A Futuristic Office Design To Combat Your Constant Distraction

Fluidly move from space to space, if people around you get too chatty. Need to have a focused business meeting? Take a screen-free stroll on the meandering walkway on the office perimeter.

Most of us hate open offices because of the inherent distractions, but it isn’t necessarily that much easier to focus in a space of your own, thanks to email and kitten videos. So what would the ideal workspace look like?


One suggestion, from two Dublin-based design students, is a large room with flexible spaces for every task: Instead of sitting at the same desk all day long, you could move from place to place as needed.

Walk up to a workstation, and it would instantly recognize who you are and pull up your work on a large touch screen, unlocking the same way some cars can use the key in your pocket to unlock a door. If the person next to you was in the middle of a loud conversation, because your work so easily follows you around, you could just get up and walk to the other side of the office to better concentrate.

“The idea is that you could walk up and your body of work would appear at each workstation,” explains recent National College of Art and Design graduate Stephen Quinn, who worked on the design with fellow student Pat D’Arcy. “You could pick a place that’s quieter than another place in the workplace and begin working. The office caters for different working needs throughout the working day.”

The computers themselves would also help aid focus; the designers, who were considering what work might be like 15 years from now, say that technology will likely be able to handle tasks like data entry or finding files, so employees can spend their time thinking about more interesting work.

“Because the design is about the workplace of 2030, we think technology will be at a point where it can take a lot of the menial input and output away from a person during the day, so they can be freed up to use their mind more constructively, more creatively and not be bogged down with technical friction that goes on,” Quinn says.

If people need to concentrate even more, the design also includes individual spaces away from any technology, so it would be possible to work on a specific problem or plan the next day without interruptions from email or instant messaging.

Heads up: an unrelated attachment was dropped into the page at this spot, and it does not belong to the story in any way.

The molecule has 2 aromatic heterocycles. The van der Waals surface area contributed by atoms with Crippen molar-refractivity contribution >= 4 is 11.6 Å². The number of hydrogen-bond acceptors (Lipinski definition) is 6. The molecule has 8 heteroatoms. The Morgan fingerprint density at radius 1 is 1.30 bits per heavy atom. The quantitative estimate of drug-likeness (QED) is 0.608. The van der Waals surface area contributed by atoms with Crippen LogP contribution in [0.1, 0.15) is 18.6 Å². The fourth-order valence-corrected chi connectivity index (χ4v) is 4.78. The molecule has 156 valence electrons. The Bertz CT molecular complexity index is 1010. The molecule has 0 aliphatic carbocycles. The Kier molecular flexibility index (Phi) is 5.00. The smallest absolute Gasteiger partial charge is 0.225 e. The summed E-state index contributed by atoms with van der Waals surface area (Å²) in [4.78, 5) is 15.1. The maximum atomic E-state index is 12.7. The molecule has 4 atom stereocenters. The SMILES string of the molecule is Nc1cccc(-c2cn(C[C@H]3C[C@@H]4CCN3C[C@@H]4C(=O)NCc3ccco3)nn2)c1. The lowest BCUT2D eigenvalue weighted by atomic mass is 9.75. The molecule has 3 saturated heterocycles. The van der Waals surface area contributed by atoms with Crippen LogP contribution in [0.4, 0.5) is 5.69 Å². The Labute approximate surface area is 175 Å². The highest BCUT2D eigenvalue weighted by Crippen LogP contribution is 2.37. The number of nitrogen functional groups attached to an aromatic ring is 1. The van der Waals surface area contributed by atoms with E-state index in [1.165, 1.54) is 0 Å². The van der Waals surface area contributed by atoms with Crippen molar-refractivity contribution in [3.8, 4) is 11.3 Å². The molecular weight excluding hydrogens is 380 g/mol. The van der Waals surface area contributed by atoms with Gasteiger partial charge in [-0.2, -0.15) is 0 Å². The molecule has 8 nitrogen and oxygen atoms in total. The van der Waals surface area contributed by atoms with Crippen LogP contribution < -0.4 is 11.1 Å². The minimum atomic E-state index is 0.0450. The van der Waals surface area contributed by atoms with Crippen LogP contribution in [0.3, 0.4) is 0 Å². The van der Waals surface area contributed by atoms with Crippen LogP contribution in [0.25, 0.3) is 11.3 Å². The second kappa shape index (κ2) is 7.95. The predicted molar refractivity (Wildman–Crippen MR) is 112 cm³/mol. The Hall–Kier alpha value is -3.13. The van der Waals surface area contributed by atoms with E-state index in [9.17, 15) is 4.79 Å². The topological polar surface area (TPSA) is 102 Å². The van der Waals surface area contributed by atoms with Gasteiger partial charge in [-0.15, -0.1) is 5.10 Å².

A walkway wrapping around the perimeter of the entire office is designed for walking meetings, with the same basic premise–you’ll be better able to focus on a conversation with your coworker if neither of you has a computer or phone nearby.

“It’s a pretty simple idea, but it works,” Quinn says. “If you’re simply walking and talking about one specific issue at a time, you can really get into detail and have someone’s undivided attention. And the reality that motion can help a person’s thinking process was another factor in including this space.”

When people need to collaborate, the touch screen inside the basic workstation easily pivots from a horizontal desk to the wall, where it can be used like a whiteboard. The office also has a soundproof meeting room. And because the designers didn’t want to eliminate the serendipity of casual conversations as people walk by, the workstations each face outward. Talking is encouraged–it’s just easy to get away if you need to.

“I think all of these little features combined just nurture a person’s ability to work at their best potential, and free themselves from the constant barrage of distraction,” Quinn says. “As we talked to people in Dublin, distraction came up as the key current problem and one of the most stressful problems in the workplace. Redesigning the office is an area that has incredible value–the value of what people can produce under the right conditions.”

The design was one of the finalists in this year’s RSA Student Design Awards.


About the author

Adele Peters is a staff writer at Fast Company who focuses on solutions to some of the world's largest problems, from climate change to homelessness. Previously, she worked with GOOD, BioLite, and the Sustainable Products and Solutions program at UC Berkeley, and contributed to the second edition of the bestselling book "Worldchanging: A User's Guide for the 21st Century."